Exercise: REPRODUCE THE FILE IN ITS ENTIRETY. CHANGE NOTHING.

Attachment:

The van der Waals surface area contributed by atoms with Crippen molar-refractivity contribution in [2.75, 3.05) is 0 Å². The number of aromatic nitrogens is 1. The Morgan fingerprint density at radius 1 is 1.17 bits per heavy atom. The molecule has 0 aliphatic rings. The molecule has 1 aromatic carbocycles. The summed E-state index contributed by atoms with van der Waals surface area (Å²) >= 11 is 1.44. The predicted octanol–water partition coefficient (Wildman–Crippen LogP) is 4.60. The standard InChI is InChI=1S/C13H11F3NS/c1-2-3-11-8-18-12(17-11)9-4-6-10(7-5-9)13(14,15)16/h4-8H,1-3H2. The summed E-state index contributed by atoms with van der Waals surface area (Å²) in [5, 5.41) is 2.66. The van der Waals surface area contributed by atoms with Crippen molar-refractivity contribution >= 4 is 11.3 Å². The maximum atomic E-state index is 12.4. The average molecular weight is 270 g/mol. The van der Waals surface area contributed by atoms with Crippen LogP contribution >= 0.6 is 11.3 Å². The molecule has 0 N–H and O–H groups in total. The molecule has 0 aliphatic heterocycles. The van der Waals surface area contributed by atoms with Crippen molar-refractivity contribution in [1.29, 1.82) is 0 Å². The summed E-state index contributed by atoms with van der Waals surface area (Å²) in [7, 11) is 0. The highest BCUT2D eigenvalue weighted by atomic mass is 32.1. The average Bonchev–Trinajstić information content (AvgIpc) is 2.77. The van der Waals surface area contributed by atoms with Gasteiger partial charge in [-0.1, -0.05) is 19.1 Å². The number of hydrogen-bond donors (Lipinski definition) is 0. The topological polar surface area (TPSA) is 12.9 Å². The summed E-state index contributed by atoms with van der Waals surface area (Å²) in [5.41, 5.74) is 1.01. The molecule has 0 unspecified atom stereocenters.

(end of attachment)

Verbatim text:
The van der Waals surface area contributed by atoms with Crippen molar-refractivity contribution in [2.75, 3.05) is 0 Å². The number of aromatic nitrogens is 1. The Morgan fingerprint density at radius 1 is 1.17 bits per heavy atom. The molecule has 0 aliphatic rings. The molecule has 1 aromatic carbocycles. The summed E-state index contributed by atoms with van der Waals surface area (Å²) >= 11 is 1.44. The predicted octanol–water partition coefficient (Wildman–Crippen LogP) is 4.60. The standard InChI is InChI=1S/C13H11F3NS/c1-2-3-11-8-18-12(17-11)9-4-6-10(7-5-9)13(14,15)16/h4-8H,1-3H2. The summed E-state index contributed by atoms with van der Waals surface area (Å²) in [5, 5.41) is 2.66. The van der Waals surface area contributed by atoms with Crippen molar-refractivity contribution >= 4 is 11.3 Å². The maximum atomic E-state index is 12.4. The average molecular weight is 270 g/mol. The van der Waals surface area contributed by atoms with Crippen LogP contribution >= 0.6 is 11.3 Å². The molecule has 0 N–H and O–H groups in total. The molecule has 0 aliphatic heterocycles. The van der Waals surface area contributed by atoms with Crippen molar-refractivity contribution in [1.29, 1.82) is 0 Å². The summed E-state index contributed by atoms with van der Waals surface area (Å²) in [7, 11) is 0. The highest BCUT2D eigenvalue weighted by atomic mass is 32.1. The average Bonchev–Trinajstić information content (AvgIpc) is 2.77. The van der Waals surface area contributed by atoms with Gasteiger partial charge in [-0.1, -0.05) is 19.1 Å². The number of hydrogen-bond donors (Lipinski definition) is 0. The topological polar surface area (TPSA) is 12.9 Å². The summed E-state index contributed by atoms with van der Waals surface area (Å²) in [5.41, 5.74) is 1.01. The molecule has 0 unspecified atom stereocenters.